note: not asking specifically about Trump & Cuomo.

A recent US president was impeached twice in their first term by the US House and both times acquitted by the Senate. The second trial from February 9 to 13 2021 was close to the end of their term and since the election was lost they wouldn't be returning.

If I understand correctly, arguments against a conviction included "the sole remedy for impeachment and conviction is removal from office and Trump was no longer holding the office" while for a "conviction" included preventing them from running again.

In the impeachment of a New York State governor would a conviction also prevent them from running again?

This question is inspired by (but not limited to) something in the recent CNN news item New York lawmakers suspend Cuomo impeachment investigation:

New York state lawmakers will halt the impeachment investigation against New York Gov. Andrew Cuomo, who resigned this week and will leave office on August 25, state Assembly Speaker Carl Heastie announced on Friday afternoon.

In a statement, Heastie said Cuomo's resignation effectively eliminated the central question of the probe -- "whether Governor Cuomo should remain in office" -- and that Judiciary Committee Chairman Charles Lavine advised him, with the guidance of counsel, that the state constitution "does not authorize the legislature to impeach and remove an elected official who is no longer in office."

which brings up this governor's resignation as a reason to suspend the impeachment.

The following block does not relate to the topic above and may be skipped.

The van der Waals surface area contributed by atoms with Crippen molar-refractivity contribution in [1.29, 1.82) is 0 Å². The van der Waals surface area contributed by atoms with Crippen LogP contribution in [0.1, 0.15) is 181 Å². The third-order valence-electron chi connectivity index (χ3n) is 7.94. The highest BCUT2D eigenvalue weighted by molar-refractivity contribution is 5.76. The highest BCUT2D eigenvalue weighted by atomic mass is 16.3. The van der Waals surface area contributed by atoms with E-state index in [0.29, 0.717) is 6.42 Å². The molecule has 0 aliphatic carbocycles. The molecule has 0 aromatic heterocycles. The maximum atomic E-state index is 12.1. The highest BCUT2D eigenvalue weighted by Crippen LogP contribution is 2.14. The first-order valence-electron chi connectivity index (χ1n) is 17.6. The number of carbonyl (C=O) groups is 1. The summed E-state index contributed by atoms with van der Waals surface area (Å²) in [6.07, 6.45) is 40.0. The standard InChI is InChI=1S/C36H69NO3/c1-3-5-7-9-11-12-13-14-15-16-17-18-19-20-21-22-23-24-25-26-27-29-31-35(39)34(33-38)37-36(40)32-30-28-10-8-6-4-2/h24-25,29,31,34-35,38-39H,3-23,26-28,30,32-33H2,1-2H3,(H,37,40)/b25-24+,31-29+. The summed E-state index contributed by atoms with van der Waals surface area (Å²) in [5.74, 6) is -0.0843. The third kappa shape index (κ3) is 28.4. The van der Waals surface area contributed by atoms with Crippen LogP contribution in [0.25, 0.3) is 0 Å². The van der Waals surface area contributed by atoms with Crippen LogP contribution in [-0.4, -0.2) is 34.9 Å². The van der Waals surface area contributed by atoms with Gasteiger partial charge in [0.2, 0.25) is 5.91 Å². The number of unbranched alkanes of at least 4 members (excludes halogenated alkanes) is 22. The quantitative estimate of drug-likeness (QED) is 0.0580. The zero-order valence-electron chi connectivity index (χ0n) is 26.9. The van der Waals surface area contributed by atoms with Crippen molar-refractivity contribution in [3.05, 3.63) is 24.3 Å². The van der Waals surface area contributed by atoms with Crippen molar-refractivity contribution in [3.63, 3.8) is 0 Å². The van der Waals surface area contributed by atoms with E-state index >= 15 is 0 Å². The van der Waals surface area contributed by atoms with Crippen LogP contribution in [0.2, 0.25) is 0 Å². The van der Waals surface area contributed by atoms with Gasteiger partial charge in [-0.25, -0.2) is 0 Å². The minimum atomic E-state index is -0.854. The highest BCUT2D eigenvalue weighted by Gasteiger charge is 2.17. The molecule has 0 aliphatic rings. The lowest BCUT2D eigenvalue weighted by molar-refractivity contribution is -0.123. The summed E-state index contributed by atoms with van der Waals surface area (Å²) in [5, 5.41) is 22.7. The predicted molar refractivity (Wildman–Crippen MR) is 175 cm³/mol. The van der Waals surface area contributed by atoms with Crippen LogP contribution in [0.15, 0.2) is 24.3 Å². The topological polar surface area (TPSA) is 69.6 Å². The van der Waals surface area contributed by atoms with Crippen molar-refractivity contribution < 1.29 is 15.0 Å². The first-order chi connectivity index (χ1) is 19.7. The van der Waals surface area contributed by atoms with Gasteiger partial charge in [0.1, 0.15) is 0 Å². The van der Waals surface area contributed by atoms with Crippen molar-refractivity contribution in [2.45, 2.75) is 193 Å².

Question: In general, what is the differences between the impeachment and conviction of US president and New York State governor once they are out of office?

Do they carry the same or different repercussions in terms of punishment, deterrence (for the recipient and for future candidates) and future career, financial and political opportunities?


1 Answer 1


From the New York State Constitution

§24. The assembly shall have the power of impeachment by a vote of a majority of all the members elected thereto. The court for the trial of impeachments shall be composed of the president of the senate, the senators, or the major part of them, and the judges of the court of appeals, or the major part of them. On the trial of an impeachment against the governor or lieutenant-governor, neither the lieutenant-governor nor the temporary president of the senate shall act as a member of the court. No judicial officer shall exercise his or her office after articles of impeachment against him or her shall have been preferred to the senate, until he or she shall have been acquitted. Before the trial of an impeachment, the members of the court shall take an oath or affirmation truly and impartially to try the impeachment according to the evidence, and no person shall be convicted without the concurrence of two-thirds of the members present. Judgment in cases of impeachment shall not extend further than to removal from office, or removal from office and disqualification to hold and enjoy any public office of honor, trust, or profit under this state; but the party impeached shall be liable to indictment and punishment according to law. (Amended by vote of the people November 6, 2001.)

The clause I highlighted shows that the consequences are essentially the same as federal impeachments: they can be removed from office and also optionally disqualified from holding office in the future.

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